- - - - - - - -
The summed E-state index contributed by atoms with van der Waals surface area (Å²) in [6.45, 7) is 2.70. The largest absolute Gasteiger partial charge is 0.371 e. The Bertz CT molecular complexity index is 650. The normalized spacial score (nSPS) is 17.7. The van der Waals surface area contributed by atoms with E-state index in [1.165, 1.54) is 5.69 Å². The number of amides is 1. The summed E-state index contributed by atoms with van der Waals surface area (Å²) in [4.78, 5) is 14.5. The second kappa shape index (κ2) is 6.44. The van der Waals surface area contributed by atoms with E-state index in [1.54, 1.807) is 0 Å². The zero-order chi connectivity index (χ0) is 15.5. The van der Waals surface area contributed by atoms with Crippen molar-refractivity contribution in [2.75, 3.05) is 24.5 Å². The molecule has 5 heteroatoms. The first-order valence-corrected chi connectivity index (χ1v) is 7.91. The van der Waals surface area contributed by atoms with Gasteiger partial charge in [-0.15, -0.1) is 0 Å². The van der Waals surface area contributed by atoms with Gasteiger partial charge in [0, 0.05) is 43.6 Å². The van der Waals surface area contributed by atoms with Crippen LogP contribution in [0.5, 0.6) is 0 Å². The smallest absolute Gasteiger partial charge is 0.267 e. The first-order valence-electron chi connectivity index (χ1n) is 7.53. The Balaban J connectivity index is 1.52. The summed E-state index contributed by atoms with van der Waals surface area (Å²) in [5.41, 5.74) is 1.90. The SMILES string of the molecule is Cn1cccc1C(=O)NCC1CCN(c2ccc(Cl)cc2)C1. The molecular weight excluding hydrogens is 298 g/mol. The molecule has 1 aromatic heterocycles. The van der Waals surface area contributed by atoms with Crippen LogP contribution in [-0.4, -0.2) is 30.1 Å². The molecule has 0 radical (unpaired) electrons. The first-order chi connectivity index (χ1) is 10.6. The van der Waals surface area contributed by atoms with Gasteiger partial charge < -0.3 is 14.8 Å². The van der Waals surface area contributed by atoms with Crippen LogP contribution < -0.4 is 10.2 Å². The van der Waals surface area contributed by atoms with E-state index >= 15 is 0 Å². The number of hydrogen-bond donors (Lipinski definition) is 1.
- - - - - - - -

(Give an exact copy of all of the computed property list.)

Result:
The summed E-state index contributed by atoms with van der Waals surface area (Å²) in [6.45, 7) is 2.70. The largest absolute Gasteiger partial charge is 0.371 e. The Bertz CT molecular complexity index is 650. The normalized spacial score (nSPS) is 17.7. The van der Waals surface area contributed by atoms with E-state index in [1.165, 1.54) is 5.69 Å². The number of amides is 1. The summed E-state index contributed by atoms with van der Waals surface area (Å²) in [4.78, 5) is 14.5. The second kappa shape index (κ2) is 6.44. The van der Waals surface area contributed by atoms with E-state index in [1.54, 1.807) is 0 Å². The zero-order chi connectivity index (χ0) is 15.5. The van der Waals surface area contributed by atoms with Crippen molar-refractivity contribution in [2.75, 3.05) is 24.5 Å². The molecule has 5 heteroatoms. The first-order valence-corrected chi connectivity index (χ1v) is 7.91. The van der Waals surface area contributed by atoms with Gasteiger partial charge in [-0.15, -0.1) is 0 Å². The van der Waals surface area contributed by atoms with Gasteiger partial charge in [0, 0.05) is 43.6 Å². The van der Waals surface area contributed by atoms with Crippen LogP contribution in [0.5, 0.6) is 0 Å². The smallest absolute Gasteiger partial charge is 0.267 e. The first-order valence-electron chi connectivity index (χ1n) is 7.53. The Balaban J connectivity index is 1.52. The summed E-state index contributed by atoms with van der Waals surface area (Å²) in [5.41, 5.74) is 1.90. The SMILES string of the molecule is Cn1cccc1C(=O)NCC1CCN(c2ccc(Cl)cc2)C1. The molecular weight excluding hydrogens is 298 g/mol. The molecule has 1 aromatic heterocycles. The van der Waals surface area contributed by atoms with Crippen LogP contribution in [-0.4, -0.2) is 30.1 Å². The molecule has 0 radical (unpaired) electrons. The first-order chi connectivity index (χ1) is 10.6. The van der Waals surface area contributed by atoms with Gasteiger partial charge < -0.3 is 14.8 Å². The van der Waals surface area contributed by atoms with Crippen LogP contribution < -0.4 is 10.2 Å². The van der Waals surface area contributed by atoms with E-state index >= 15 is 0 Å². The number of hydrogen-bond donors (Lipinski definition) is 1.